Weekly Report on Viruses and Intruders – Lovgate.AO, Korgo.X, Evaman. A and Bagle.A Worms

Lovgate.AO is a virus with worm-type characteristics and which spreads via email and shared network drives and resources, and exploiting the Buffer Overrun in RPC DCOM Interface vulnerability. It affects computers with Windows 2003/XP/2000/NT and infects files with EXE extensions, inserting code at the beginning and end of the files.

Lovgate.AO installs a backdoor on the infected computer, which listens on a port selected at random. It does this in order to allow remote access to the computer, and it takes action that could compromise the confidentiality of data stored on the system (it collects information which it then sends to the person who created the code) or impede the users from working on the computer. In addition, if Lovgate.AO finds certain processes -related to antivirus programs and other worms- active in memory, it terminates them.

The first actual worm that we’ll look at today is Korgo.X, which uses the Windows LSASS vulnerability to spread across the Internet and insert itself automatically in computers. It also affects all Windows platforms, although it only automatically enters system with Windows XP and 2000 that haven’t been updated.

The “X’ variant of Korgo goes memory resident and connects to a series of IRC servers, from which it can download files and run them on the infected computer.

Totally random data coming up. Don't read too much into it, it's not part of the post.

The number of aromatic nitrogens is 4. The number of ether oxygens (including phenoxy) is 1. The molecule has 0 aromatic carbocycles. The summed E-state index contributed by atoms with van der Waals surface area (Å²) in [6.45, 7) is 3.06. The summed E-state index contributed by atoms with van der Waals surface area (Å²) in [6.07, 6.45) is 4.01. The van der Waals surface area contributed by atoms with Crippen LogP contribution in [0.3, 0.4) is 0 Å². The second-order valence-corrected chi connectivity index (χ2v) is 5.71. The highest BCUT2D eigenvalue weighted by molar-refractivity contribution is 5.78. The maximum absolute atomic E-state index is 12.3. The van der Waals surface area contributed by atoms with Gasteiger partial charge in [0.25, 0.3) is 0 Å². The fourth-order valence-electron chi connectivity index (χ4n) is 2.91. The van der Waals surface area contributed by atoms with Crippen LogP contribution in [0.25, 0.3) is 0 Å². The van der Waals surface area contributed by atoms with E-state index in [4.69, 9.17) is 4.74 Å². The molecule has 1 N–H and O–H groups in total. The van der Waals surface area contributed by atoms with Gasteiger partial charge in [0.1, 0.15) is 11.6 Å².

The next worm we’ll be talking about today is Evaman.A. It spreads via an email simulating an error message, to all the addresses it finds on a certain website. On some occasions, when Evaman.A is run for the first time it opens Notepad.

This report will finish by looking at Bagle.AD, a worm that spreads both via e-mail and P2P file-sharing applications.

Bagle.AD opens and listens on TCP port 1234 waiting for a remote connection. Through this connection, it could allow an attacker to compromise confidential data or take action that would impede the normal use of the computer. This feature of the worm will remain active until January 24 2005. To notify its creator that the PC is remotely accessible through the open port, the worm connects to a website with a PHP script.

Bagle.AD eliminates entries corresponding to some variants of the Netsky worm from the Windows registry, preventing it from activating when Windows is started up. When it is run it displays a false error message.


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